An Old Neurotransmitter learns two new tricks: the role of serotonin receptors and other related GPCRs in regulating pancreatic islet development and novelty-related behaviors
- Author(s): Berger, Miles
- Advisor(s): Conklin, Bruce
- et al.
Serotonin modulates a wide array of neurobehavioral and physiologic processes in mammals, and it has been implicated in the pathophysiology of clinical disorders ranging from primary pulmonary hypertension to irritable bowel syndrome. Yet, the specific cellular and molecular mechanisms underlying the modulatory role of serotonin is still largely obscure, in part due to the multiple receptors and release sites for serotonin, and in part due to the lack of highly specific pharmacologic tools for these receptors. Indeed, serotonin signals thru some 15 receptors, 14 of which are G-Protein Coupled Receptors (GPCRs).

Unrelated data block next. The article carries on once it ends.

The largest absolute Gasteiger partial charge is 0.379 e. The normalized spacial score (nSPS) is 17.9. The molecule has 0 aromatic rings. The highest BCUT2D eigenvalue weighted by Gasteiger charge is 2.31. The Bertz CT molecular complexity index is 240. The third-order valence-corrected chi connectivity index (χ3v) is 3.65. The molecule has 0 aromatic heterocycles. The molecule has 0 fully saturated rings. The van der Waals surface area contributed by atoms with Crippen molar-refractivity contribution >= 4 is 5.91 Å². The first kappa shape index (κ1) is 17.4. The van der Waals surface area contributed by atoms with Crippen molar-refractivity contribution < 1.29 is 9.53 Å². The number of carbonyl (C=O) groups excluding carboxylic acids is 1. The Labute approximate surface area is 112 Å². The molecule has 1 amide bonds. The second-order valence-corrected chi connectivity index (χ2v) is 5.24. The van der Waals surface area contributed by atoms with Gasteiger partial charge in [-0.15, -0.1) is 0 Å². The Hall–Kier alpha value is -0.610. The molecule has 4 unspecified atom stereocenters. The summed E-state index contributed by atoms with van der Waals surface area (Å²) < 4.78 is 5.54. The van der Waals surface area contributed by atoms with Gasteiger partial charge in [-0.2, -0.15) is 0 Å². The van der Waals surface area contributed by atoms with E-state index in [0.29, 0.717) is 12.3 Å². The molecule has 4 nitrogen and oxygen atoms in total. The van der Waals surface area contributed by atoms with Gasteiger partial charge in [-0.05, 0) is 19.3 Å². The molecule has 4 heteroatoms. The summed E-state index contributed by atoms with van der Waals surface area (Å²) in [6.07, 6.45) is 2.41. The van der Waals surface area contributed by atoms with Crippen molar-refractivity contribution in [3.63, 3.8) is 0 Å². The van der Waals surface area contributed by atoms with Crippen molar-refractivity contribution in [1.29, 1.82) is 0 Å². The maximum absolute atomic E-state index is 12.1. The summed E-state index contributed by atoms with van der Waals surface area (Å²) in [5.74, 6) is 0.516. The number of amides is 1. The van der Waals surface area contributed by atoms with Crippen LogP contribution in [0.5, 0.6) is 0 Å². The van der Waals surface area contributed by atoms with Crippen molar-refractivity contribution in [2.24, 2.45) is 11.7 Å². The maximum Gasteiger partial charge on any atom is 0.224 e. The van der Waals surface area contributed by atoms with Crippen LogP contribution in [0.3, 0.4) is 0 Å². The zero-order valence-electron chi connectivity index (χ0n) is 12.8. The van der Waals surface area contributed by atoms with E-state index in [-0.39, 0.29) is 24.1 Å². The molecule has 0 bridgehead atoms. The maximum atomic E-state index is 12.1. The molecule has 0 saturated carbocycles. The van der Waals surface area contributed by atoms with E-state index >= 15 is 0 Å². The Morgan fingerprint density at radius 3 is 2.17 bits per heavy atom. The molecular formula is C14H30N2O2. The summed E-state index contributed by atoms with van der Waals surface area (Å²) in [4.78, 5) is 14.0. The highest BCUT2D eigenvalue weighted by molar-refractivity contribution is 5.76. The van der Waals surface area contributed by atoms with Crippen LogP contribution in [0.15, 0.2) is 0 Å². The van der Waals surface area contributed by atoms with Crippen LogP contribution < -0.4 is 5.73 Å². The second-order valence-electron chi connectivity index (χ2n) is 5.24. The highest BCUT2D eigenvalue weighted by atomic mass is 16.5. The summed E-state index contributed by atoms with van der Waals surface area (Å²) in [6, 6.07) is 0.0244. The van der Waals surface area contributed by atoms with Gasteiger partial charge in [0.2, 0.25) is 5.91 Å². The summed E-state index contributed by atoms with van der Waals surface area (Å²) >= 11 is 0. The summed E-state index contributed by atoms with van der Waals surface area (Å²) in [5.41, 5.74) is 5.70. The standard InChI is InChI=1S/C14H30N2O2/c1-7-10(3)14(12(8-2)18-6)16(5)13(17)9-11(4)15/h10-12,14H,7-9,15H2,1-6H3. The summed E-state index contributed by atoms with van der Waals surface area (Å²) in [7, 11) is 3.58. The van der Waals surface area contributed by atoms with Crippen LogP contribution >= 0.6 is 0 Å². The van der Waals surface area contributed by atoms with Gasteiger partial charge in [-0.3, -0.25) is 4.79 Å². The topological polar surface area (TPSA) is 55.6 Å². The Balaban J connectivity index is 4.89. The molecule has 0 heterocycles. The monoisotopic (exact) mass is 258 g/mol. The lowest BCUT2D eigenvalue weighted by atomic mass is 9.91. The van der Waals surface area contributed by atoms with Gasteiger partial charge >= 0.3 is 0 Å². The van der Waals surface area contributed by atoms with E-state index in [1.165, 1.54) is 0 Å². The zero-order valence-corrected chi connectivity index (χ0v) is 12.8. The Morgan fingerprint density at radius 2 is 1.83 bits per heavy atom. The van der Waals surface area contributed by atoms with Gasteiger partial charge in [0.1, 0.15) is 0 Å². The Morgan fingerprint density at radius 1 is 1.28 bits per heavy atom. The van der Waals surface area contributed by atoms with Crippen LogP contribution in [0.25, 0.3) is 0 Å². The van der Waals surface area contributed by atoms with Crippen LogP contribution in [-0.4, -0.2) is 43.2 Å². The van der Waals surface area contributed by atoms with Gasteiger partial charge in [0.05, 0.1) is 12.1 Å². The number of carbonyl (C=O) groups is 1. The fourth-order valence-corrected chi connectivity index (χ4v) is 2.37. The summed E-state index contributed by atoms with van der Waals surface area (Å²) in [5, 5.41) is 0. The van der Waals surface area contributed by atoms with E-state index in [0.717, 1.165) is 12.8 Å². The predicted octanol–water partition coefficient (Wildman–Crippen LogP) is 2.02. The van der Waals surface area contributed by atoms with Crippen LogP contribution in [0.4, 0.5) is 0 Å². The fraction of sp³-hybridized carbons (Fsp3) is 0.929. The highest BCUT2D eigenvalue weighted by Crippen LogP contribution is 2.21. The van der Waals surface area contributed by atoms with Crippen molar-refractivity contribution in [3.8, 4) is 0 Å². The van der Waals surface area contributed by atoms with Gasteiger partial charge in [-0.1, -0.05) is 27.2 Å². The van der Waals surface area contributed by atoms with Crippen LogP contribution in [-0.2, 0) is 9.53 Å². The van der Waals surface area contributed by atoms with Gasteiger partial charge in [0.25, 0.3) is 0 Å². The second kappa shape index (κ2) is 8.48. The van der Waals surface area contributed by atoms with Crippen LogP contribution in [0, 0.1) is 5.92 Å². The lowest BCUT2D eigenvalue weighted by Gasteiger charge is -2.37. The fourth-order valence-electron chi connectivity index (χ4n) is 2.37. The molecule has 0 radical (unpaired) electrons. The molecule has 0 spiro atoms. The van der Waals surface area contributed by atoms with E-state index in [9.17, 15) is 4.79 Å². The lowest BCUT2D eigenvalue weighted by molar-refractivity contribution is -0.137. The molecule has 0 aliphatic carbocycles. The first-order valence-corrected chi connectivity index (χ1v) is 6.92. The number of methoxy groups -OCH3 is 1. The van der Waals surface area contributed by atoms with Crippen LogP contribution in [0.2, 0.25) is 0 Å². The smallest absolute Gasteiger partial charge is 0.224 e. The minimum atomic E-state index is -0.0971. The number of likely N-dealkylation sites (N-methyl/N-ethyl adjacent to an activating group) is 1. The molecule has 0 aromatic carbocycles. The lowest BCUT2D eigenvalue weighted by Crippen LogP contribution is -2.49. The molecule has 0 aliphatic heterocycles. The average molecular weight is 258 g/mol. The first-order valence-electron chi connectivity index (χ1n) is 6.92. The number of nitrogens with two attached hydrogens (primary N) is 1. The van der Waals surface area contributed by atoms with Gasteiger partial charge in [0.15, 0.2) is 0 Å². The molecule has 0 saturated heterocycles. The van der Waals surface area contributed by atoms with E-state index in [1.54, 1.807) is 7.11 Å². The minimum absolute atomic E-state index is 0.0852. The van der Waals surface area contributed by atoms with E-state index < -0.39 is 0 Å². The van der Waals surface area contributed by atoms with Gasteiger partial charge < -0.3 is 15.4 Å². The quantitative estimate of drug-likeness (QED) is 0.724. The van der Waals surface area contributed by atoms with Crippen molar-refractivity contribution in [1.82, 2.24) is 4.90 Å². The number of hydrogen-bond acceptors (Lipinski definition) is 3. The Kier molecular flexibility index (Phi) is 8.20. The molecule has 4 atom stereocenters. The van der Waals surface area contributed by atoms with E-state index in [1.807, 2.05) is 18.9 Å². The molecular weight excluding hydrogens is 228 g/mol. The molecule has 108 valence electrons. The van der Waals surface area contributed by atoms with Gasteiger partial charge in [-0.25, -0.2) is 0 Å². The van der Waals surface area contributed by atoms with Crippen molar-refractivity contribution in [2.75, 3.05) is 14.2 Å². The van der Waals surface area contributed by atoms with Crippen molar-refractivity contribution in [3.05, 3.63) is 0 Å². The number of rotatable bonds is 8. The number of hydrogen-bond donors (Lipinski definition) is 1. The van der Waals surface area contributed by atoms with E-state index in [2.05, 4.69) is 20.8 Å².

Here, I have used mouse genetic techniques to examine how 5-HT receptors and other similar GPCRs regulate two diverse biological processes: pancreatic islet development and novelty-related behavior. My results suggest that serotonin and Gi-coupled receptor signaling play a critical role in the former by regulating cell division during pancreatic development, and that serotonin and the 5-HT2C receptor play a critical role in the latter by regulating dopamine release in the dorsal striatum. Taken together, these results highlight the wide array of biological processes that are orchestrated by serotonin and its receptors, and they shed light on how evolution has co-opted an ancient neurotransmitter into regulating some of the most complex mammalian physiological and behavioral processes.